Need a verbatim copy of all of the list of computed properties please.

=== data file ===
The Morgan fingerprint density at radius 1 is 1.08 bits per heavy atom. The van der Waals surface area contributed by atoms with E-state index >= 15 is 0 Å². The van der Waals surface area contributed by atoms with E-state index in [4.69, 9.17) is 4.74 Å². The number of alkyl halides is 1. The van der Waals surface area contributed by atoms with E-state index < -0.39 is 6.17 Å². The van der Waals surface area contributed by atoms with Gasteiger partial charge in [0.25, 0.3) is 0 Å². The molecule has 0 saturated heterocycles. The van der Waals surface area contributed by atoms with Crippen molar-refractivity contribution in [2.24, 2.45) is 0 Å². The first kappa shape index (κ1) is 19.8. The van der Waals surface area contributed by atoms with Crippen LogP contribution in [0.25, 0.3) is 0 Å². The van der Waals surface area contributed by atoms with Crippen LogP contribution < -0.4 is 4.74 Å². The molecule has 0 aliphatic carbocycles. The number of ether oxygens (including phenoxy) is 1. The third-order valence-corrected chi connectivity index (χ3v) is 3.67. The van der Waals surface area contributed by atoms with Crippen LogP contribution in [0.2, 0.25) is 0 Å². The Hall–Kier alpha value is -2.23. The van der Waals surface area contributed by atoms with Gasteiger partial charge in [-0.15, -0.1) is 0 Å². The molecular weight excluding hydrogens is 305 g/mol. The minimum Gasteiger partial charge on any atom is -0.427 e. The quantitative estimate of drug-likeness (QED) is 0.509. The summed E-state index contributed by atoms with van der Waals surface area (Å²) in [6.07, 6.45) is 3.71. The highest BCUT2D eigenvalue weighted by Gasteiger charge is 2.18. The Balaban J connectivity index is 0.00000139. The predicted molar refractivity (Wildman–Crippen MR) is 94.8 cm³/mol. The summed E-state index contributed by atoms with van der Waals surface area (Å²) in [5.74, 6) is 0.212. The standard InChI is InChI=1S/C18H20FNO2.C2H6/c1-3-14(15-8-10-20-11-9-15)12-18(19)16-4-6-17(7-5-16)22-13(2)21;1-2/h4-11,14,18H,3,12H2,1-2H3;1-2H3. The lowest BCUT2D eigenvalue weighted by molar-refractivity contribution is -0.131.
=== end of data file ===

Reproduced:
The Morgan fingerprint density at radius 1 is 1.08 bits per heavy atom. The van der Waals surface area contributed by atoms with E-state index >= 15 is 0 Å². The van der Waals surface area contributed by atoms with E-state index in [4.69, 9.17) is 4.74 Å². The number of alkyl halides is 1. The van der Waals surface area contributed by atoms with E-state index < -0.39 is 6.17 Å². The van der Waals surface area contributed by atoms with Gasteiger partial charge in [0.25, 0.3) is 0 Å². The molecule has 0 saturated heterocycles. The van der Waals surface area contributed by atoms with Crippen molar-refractivity contribution in [2.24, 2.45) is 0 Å². The first kappa shape index (κ1) is 19.8. The van der Waals surface area contributed by atoms with Crippen LogP contribution in [0.25, 0.3) is 0 Å². The van der Waals surface area contributed by atoms with Crippen LogP contribution < -0.4 is 4.74 Å². The molecule has 0 aliphatic carbocycles. The number of ether oxygens (including phenoxy) is 1. The third-order valence-corrected chi connectivity index (χ3v) is 3.67. The van der Waals surface area contributed by atoms with Crippen LogP contribution in [0.2, 0.25) is 0 Å². The Hall–Kier alpha value is -2.23. The van der Waals surface area contributed by atoms with Gasteiger partial charge in [-0.15, -0.1) is 0 Å². The molecular weight excluding hydrogens is 305 g/mol. The minimum Gasteiger partial charge on any atom is -0.427 e. The quantitative estimate of drug-likeness (QED) is 0.509. The summed E-state index contributed by atoms with van der Waals surface area (Å²) in [6.07, 6.45) is 3.71. The highest BCUT2D eigenvalue weighted by Gasteiger charge is 2.18. The Balaban J connectivity index is 0.00000139. The predicted molar refractivity (Wildman–Crippen MR) is 94.8 cm³/mol. The summed E-state index contributed by atoms with van der Waals surface area (Å²) in [5.74, 6) is 0.212. The standard InChI is InChI=1S/C18H20FNO2.C2H6/c1-3-14(15-8-10-20-11-9-15)12-18(19)16-4-6-17(7-5-16)22-13(2)21;1-2/h4-11,14,18H,3,12H2,1-2H3;1-2H3. The lowest BCUT2D eigenvalue weighted by molar-refractivity contribution is -0.131.